Posted by: CJ | July 9, 2010

Politics & Economics Crankery

I’ve read three posts on other blogs today that put me in a bad mood.

The first was Ezra Klein on Social Security reform Congress is semi-seriously contemplating. They’re thinking about raising the retirement age to 70. As Klein points out, that’s a really dick-ish thing to foist on everyone. And while it’s true that we’re living longer than people did when Social Security was passed, we’re also richer. It really annoys me, inasmuch as it speaks to the psychology of Congress and the political class, but I doubt it’ll go anywhere. Social Security is rather popular, and they aren’t going to make changes without making their case.

The second piece is David Henderson commenting on unemployment benefits. His post is mainly critiquing comments of Arthur Laffer, but Henderson ends with this: “If unemployment insurance is such a great idea, let the free market provide it.” I’m not wedded to that as good public policy, but it made me realize that for unemployment benefits, as well as a huge host of other government provided services, we aren’t really clear what the free-market value of the service would be. Which is kinda unfortunate, because I think it does mean people have a disconnect between the value of the services government provides compared to their tax bill. They just have no idea what they’re getting, and so they can get pretty pissy about taxes.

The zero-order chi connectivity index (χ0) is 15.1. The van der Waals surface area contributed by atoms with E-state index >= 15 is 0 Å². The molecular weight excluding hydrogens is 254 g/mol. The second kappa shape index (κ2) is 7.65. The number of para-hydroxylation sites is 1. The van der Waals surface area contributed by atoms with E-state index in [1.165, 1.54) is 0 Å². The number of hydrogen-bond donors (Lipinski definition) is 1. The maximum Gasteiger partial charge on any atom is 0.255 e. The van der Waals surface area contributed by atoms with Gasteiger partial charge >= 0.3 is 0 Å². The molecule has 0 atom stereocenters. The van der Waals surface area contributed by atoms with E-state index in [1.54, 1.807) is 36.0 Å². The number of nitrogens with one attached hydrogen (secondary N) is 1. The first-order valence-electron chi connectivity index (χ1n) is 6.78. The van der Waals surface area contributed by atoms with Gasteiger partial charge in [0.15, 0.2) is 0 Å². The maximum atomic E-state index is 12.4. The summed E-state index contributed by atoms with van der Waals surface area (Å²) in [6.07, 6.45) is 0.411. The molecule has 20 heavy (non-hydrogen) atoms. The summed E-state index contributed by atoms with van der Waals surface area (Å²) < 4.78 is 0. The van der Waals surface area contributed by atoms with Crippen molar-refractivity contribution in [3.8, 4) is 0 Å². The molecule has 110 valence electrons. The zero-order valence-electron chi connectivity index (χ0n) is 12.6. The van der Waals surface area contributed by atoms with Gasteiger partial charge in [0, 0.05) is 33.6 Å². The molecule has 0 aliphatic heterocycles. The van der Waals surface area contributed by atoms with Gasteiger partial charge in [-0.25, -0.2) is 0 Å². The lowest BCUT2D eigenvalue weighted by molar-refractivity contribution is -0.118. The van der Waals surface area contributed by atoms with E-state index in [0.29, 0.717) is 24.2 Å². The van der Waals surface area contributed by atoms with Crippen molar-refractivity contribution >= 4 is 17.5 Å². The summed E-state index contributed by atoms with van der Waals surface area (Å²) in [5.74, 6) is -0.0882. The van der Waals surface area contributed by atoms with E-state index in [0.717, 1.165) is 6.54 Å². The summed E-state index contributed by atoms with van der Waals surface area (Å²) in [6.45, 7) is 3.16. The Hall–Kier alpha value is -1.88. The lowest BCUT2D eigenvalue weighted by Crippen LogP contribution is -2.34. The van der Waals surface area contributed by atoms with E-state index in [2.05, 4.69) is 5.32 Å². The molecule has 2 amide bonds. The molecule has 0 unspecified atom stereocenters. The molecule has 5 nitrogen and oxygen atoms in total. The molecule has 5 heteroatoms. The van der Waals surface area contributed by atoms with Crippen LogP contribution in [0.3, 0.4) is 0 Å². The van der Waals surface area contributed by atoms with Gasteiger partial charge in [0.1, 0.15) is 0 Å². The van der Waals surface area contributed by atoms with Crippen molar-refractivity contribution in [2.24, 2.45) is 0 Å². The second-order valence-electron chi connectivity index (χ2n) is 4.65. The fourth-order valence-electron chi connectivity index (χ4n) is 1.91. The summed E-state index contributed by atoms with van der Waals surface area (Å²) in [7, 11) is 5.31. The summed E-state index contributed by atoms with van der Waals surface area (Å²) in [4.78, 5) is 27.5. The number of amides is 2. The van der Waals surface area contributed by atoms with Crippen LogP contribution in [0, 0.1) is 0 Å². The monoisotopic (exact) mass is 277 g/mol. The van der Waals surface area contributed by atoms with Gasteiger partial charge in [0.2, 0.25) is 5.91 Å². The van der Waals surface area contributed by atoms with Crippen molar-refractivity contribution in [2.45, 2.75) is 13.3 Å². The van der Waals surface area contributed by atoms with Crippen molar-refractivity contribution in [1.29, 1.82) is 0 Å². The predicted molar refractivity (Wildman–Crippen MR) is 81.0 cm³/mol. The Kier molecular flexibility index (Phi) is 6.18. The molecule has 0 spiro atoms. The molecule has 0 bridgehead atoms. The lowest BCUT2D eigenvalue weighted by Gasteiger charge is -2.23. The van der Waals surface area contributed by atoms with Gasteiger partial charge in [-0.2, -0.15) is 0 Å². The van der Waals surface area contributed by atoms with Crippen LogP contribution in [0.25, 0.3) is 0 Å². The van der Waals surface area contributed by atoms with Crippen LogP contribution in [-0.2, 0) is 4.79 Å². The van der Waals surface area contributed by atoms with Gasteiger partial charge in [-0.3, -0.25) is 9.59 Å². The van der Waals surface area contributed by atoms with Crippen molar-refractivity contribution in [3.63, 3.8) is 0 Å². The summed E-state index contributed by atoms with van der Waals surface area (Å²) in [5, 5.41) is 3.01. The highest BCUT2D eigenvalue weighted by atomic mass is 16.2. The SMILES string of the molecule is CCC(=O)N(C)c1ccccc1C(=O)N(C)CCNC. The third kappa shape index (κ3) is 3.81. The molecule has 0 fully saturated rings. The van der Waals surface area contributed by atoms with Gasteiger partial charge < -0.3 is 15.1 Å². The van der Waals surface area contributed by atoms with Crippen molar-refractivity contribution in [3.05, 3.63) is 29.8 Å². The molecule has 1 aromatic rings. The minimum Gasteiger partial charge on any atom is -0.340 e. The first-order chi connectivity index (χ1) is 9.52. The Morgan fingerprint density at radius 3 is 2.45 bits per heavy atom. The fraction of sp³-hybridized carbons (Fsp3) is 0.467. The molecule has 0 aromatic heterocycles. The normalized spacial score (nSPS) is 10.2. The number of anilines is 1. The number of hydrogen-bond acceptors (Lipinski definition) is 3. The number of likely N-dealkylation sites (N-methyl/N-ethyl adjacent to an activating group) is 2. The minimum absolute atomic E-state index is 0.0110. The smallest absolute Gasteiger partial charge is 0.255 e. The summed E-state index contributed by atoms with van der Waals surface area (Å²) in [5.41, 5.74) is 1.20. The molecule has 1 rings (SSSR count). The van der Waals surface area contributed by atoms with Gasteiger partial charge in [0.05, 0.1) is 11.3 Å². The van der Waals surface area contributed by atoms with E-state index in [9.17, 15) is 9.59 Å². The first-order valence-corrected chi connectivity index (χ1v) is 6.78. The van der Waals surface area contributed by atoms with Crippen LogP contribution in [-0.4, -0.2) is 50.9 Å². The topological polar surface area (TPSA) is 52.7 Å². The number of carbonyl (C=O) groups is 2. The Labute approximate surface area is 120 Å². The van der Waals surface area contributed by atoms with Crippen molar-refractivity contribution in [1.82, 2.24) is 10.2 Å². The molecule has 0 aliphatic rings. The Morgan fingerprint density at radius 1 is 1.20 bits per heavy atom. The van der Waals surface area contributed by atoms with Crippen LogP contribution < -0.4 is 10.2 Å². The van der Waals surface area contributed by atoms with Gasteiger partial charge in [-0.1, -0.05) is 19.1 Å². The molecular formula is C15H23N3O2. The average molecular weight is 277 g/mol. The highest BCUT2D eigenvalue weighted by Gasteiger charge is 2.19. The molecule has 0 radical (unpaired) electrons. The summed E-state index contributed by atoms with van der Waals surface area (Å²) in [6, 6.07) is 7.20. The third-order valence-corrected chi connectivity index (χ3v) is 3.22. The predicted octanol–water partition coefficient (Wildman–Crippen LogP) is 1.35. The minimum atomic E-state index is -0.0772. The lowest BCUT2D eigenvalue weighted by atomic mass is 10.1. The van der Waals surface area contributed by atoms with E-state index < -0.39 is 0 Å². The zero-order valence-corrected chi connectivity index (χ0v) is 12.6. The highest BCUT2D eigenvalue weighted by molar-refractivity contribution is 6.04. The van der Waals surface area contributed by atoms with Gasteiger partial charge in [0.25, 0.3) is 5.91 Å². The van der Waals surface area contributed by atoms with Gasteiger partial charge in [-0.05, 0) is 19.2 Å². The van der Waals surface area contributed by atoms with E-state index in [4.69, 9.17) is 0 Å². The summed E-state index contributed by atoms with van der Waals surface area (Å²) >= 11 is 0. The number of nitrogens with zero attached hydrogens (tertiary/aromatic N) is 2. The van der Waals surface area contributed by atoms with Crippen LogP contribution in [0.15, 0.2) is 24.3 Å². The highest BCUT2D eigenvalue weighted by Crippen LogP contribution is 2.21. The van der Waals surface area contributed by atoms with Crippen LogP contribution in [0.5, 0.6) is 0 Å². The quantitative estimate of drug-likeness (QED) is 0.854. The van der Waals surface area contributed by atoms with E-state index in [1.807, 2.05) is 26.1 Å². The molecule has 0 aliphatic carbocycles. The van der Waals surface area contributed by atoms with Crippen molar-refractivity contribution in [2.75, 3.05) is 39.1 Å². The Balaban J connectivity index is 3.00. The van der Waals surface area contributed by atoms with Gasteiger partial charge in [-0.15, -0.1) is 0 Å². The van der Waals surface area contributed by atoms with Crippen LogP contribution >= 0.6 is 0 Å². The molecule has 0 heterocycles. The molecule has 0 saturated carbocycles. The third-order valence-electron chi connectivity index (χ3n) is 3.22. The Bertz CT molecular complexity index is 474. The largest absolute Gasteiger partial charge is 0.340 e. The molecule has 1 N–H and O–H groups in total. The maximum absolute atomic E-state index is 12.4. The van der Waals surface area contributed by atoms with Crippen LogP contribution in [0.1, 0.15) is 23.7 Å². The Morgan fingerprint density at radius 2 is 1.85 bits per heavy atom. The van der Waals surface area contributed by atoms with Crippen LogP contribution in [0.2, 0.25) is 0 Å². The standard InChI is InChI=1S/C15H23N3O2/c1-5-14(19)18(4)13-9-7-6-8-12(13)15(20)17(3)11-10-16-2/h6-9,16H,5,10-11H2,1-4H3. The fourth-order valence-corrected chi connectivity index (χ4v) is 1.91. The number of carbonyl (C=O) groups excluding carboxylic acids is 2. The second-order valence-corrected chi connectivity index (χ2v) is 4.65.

(On the other hand, I am familiar with both cell phones and textbooks. And in both cases sellers charge what the market will bear and not what the cost of the item really is. Not to mention insurance products have a history of taking awhile to find the right pricing scheme. So, like I said, I’m not saying eliminating government-provided services is a good idea or that free markets price things perfect or fairly. I’m just saying it’s a shame what those things would cost isn’t well-known, or better yet common knowledge.)

And, to complete the day’s reading, Scott Sumner (who’s becoming my favorite econ blogger to read, along with Tyler Cowen, since Brad DeLong’s mostly doing policy advocacy these days) has a post on how systematic bailouts in financial crises over the past three decades have possibly shaped our economy into a sick joke of a pyramid scheme. It’s an interesting, though somewhat complicated, post that I wish more people would talk about.

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